When News Breaks, Keep A Couple Things In Mind

Nice work by all those involved in today’s news from the Navy Yard. We did not fall into the traps that some other media outlets did. We stuck with what was known, we were clear about what was not known, and we stayed away from rumors.

A couple things to keep in mind:

– When passing along information to the lead editor(s) and Newsdesk-Eds@npr.org, please be as specific as you can about the source. For example, if the news is that the “all clear” has been given, tell us who’s saying that. A police lieutenant you just spoke to? The public information officer on the scene? The mayor’s chief of staff? Knowing that will help Newscast, The Two-Way and editors as they sort through what are often conflicting reports.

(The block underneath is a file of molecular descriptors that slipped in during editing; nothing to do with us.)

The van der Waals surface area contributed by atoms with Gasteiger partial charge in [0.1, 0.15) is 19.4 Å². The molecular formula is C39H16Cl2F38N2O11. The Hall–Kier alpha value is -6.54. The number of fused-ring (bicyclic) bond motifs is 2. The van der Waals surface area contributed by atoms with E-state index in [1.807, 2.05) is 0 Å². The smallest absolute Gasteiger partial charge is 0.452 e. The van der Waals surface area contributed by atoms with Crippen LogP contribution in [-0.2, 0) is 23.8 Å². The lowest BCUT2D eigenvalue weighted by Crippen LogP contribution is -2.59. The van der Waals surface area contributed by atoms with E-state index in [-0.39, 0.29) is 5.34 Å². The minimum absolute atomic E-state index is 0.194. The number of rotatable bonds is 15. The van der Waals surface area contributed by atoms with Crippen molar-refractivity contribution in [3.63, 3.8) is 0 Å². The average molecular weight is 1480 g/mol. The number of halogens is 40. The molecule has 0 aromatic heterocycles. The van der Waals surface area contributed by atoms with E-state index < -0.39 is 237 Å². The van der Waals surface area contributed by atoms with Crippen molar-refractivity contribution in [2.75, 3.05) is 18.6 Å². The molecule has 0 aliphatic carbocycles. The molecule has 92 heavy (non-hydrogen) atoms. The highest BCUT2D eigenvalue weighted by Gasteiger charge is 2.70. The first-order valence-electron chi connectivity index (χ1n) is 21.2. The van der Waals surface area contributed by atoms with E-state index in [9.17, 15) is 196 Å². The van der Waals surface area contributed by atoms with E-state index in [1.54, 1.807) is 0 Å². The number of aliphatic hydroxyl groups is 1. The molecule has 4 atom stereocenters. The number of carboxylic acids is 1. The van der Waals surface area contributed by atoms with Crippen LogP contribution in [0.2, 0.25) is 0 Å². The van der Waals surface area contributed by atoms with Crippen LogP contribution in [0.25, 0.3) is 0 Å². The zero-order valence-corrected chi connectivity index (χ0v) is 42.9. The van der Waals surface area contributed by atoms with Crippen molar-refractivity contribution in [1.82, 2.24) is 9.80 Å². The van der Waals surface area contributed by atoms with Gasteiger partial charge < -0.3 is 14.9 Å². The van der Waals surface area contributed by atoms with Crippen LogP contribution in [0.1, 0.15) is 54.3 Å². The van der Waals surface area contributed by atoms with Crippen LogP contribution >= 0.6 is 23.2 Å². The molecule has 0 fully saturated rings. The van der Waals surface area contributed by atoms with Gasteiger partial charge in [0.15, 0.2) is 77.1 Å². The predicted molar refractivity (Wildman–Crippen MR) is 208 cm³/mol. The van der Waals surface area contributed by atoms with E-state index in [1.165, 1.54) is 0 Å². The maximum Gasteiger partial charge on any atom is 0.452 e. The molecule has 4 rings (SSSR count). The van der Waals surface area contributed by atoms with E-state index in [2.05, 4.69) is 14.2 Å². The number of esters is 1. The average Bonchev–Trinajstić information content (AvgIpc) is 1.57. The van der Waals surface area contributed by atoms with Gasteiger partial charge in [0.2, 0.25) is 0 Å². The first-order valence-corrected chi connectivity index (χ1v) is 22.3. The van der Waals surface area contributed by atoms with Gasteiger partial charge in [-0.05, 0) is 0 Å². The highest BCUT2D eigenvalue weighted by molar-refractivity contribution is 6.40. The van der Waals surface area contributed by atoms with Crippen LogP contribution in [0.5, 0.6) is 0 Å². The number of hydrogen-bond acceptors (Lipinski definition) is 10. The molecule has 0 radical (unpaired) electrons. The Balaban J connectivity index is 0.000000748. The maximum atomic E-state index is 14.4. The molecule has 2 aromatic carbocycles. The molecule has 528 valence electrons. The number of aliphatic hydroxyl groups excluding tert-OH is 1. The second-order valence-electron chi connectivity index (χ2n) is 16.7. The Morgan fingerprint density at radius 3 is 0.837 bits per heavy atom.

– When passing along information, be clear about what you feel “can be reported” and what “cannot be reported” (but is something you want editors to be aware of). That will also help Newscast, The Two-Way and editors as they sort through what are often conflicting reports.

Again, those are points to keep in mind. But the most important thing to take away from today is how well we did when it came to reporting solid information and staying away from thinly sourced rumors. Thanks.

Related: Our “Breaking News Playbook” is on the NPR Intranet here. Some of the names have changed since it was first posted, but the guidance remains relevant.

(Memmos; July 2, 2015)

July 2, 2015

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